Early in my first year of law school, I noticed how many times the word ferret was used in cases. (I even blogged about the Property book’s description of ferrets). One day when logging in to Lexis to get my daily research points, I decided to do some more research on ferrets in the law. According to LexisAdvance, the word ferret appears in 13,645 cases. Through the years, the word “ferret” has appeared in cases in all 50 states and 5 U.S. territories. Even Guam, where ferrets are not allowed, is represented with the case Rapadas v. Benito (2011 Guam 28). In that case, the court described the ‘considerable latitude in devising the procedures it will follow to ferret out the facts pertinent to jurisdiction.”
Cases referencing the word ferret cover nearly all areas of law including Civil Procedure, Civil Rights, Constitutional Law, Criminal Law, and Environmental Law. Not surprisingly, the North American black-footed ferret appears in several (24) cases. “The black-footed ferret was among the animals and birds listed.” Defenders of Wildlife v. Administrator, EPA (882 F.2d 1294). Plenty of cases such as New York City Friends of Ferrets v. City of New York (876 F. Supp. 529) involve litigation over whether ferrets are legal to own as pets.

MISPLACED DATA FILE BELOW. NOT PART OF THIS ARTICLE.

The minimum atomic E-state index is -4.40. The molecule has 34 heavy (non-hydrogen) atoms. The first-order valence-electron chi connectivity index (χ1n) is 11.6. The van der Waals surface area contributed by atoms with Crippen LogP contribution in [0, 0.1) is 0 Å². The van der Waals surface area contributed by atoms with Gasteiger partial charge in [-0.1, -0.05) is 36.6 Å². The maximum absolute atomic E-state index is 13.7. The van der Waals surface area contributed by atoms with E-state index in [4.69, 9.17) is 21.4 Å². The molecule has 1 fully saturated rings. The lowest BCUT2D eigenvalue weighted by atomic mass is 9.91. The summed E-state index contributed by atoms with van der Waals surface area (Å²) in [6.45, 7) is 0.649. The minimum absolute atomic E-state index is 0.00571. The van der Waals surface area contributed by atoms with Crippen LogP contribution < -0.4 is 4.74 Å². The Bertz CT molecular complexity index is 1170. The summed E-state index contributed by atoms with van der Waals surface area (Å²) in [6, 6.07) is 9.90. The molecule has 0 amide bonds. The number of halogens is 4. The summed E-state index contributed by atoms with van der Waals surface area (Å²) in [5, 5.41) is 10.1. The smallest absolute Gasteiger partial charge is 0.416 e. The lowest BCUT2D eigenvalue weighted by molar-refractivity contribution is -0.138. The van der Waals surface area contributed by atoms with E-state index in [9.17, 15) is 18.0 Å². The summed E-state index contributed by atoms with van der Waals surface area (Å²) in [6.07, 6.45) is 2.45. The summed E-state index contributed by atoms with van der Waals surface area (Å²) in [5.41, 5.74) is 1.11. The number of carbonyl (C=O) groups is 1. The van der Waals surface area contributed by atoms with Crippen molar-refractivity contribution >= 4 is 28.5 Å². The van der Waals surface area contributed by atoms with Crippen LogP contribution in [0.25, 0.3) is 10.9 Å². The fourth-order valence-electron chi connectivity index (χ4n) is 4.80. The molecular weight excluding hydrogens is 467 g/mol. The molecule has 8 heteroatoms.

The non-furry but curious tax ferret also appears frequently in cases such as R. C. Jones Cotton Co. v. State (1929 OK 482) where it was decided to “thereby save the county the fees paid the tax ferret.” During my searching, Lexis suggested the related search for the “anti-ferret rule” leading to 1213 cases dealing with this rule of evidence.
I found this all very interesting so I dug a bit more. The very first time that “ferret” appeared was in the case of Brown v. Union Ins. Co. heard by the Supreme Court of Errors of Connecticut (5 Day 1) handed down on June 1, 1811. The case was brought by the owner of the merchant ship Franklin when the insurance company refused to pay for the cargo lost when the ship was captured by the British sloop-of-war Ferret.
The Supreme Court of Massachusetts became the next court to reference “ferret” in March of 1812 in the case of Robinson v. Jones (8 Mass. 536). Strangely enough, this case again involved both the British sloop Ferret and the merchant ship Franklin.
According to Lexis, the third case occurred on February 13, 1813, when the Supreme Court of Virginia handed down an opinion in the case of Custis v. Lane (17 VA 579). In this decision, the court became the first court to use the word “ferret” in a manner that has persisted to this day. The court refers to the curious nature of ferrets when it stated that the court should “detect and ferret out every shift and device.” (One can only imagine that the court was influenced by English court decisions. Using Hein Online, I found multiple references where English courts used ferret as a verb. In England, using ferrets to hunt rabbits is still quite popular).
I found it very fitting that the first use of “ferret” as a verb in a court opinion occurred in Virginia. Even more interesting to me, the case originated in Fairfax County near where I have lived for the last thirteen years. I mentioned the case to the excellent staff at Fairfax County Circuit Court’s Historical Record Center hoping that they might have some of the original documents. Unfortunately, the documents are no longer available (due to events of some historical importance in the mid-1800s).